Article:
The U.S. Patent and Trademark Office confirmed Thursday that the Cuban state company has the right to use the Havana Club trademark and remain the official distributor of the spirited drink in the U.S. The brand has been sold under the Bacardi guise since 1994, when the drinks company purchased its naming rights in the U.S., and starting producing the liquor from Puerto Rico.
“Bacardi is shocked and very concerned by this unprecedented action taken by the United States government,” said the company in a statement. “In essence, this administration has reversed long-standing U.S. and international public policy and law that protects against the recognition or acceptance of confiscatory actions of foreign governments.”
Jose Fundora, 55, counts barrels of rum at a cellar of the Havana Club Distillery in San Jose de las Lajas, Cuba, May 12, 2015.
| Photo: Reuters
The Cuban company’s U.S. registration of the Havana Club trademark has only been renewed until Jan. 27, as the 10-year registration period dates to 2006 when Cubaexport was rebuffed in its attempts to re-register the mark. However Olivier Cavil, a spokesperson for Pernod Ricard, said a petition has already been filed to renew the trademark for another 10-year period.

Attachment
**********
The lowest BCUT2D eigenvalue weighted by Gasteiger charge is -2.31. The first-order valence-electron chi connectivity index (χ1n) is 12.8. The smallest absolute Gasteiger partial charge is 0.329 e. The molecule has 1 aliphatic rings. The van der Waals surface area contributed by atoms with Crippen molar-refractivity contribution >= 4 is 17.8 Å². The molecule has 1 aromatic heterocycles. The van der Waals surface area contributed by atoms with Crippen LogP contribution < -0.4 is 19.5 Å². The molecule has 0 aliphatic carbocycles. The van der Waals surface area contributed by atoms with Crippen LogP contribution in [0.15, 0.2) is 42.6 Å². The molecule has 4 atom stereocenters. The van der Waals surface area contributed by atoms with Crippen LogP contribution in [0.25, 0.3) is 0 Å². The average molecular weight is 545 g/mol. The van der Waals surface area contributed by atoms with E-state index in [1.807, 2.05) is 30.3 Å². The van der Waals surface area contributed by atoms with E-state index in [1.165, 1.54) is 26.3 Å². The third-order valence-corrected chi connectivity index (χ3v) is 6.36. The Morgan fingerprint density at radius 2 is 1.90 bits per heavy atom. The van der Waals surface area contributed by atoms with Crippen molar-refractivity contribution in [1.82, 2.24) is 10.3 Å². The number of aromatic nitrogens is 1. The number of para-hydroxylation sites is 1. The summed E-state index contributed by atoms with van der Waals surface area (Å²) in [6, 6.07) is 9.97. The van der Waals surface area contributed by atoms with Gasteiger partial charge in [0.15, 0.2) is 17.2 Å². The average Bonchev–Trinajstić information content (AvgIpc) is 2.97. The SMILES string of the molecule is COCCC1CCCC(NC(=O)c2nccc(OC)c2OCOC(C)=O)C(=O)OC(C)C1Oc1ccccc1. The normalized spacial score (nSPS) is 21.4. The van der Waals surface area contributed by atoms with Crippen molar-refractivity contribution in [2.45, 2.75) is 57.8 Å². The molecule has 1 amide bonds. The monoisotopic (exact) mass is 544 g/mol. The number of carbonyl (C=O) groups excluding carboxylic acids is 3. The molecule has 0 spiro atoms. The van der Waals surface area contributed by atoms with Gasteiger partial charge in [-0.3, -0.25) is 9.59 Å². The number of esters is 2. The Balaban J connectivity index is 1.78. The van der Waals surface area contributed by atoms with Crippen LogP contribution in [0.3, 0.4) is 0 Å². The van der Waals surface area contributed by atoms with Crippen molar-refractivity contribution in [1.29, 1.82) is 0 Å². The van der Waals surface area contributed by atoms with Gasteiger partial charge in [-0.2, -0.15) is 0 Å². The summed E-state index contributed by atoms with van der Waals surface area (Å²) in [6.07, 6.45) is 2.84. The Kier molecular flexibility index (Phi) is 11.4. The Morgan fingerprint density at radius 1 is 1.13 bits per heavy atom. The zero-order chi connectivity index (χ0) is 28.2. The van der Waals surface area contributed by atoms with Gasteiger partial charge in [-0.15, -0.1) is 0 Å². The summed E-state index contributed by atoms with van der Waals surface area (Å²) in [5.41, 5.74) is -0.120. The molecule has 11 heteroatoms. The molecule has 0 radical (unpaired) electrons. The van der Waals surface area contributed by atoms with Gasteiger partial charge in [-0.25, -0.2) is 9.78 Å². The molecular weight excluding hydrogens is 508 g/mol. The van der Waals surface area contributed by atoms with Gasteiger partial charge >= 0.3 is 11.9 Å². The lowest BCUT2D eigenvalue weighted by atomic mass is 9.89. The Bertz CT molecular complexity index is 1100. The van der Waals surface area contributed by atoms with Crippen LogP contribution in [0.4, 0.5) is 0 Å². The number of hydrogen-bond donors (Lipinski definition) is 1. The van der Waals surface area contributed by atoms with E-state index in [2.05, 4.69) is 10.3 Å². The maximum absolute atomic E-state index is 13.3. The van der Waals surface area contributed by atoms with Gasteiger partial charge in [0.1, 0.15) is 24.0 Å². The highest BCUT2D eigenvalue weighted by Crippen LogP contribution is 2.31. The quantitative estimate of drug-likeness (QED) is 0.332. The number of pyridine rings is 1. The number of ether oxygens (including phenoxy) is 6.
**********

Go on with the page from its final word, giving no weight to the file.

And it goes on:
It appears Cubaexport is gearing up for a time for when the export blockade on Cuba, imposed by the U.S., is lifted, by securing distribution rights in the largest rum market in the world.
"If the embargo is lifted, we could gain access to an enormous market and a substantial growth booster for the coming years," Jerome Cottin-Bizonne, CEO of Pernod Ricard's Havana Club, told Reuters at the San Jose de las Lajas distillery, where Havana Club is made in ageing cellars under a joint venture between Pernod and state-owned company Cuba Ron.
Last year frosty relations between the U.S. and Cuba thawed with both countries reopening embassies in respective capitals, Washington D.C. and Havana.
During Tuesday’s State of the Union address, U.S. president Barack Obama urged congress to lift the blockade, which has been in place since 1960.
"Fifty years of isolating Cuba had failed to promote democracy, setting us back in Latin America. That’s why we restored diplomatic relations, opened the door to travel and commerce, and positioned ourselves to improve the lives of the Cuban people," Obama said. "You want to consolidate our leadership and credibility in the hemisphere? Recognize that the Cold War is over. Lift the embargo."
VIDEO: U.S.- Cuba Relations Develop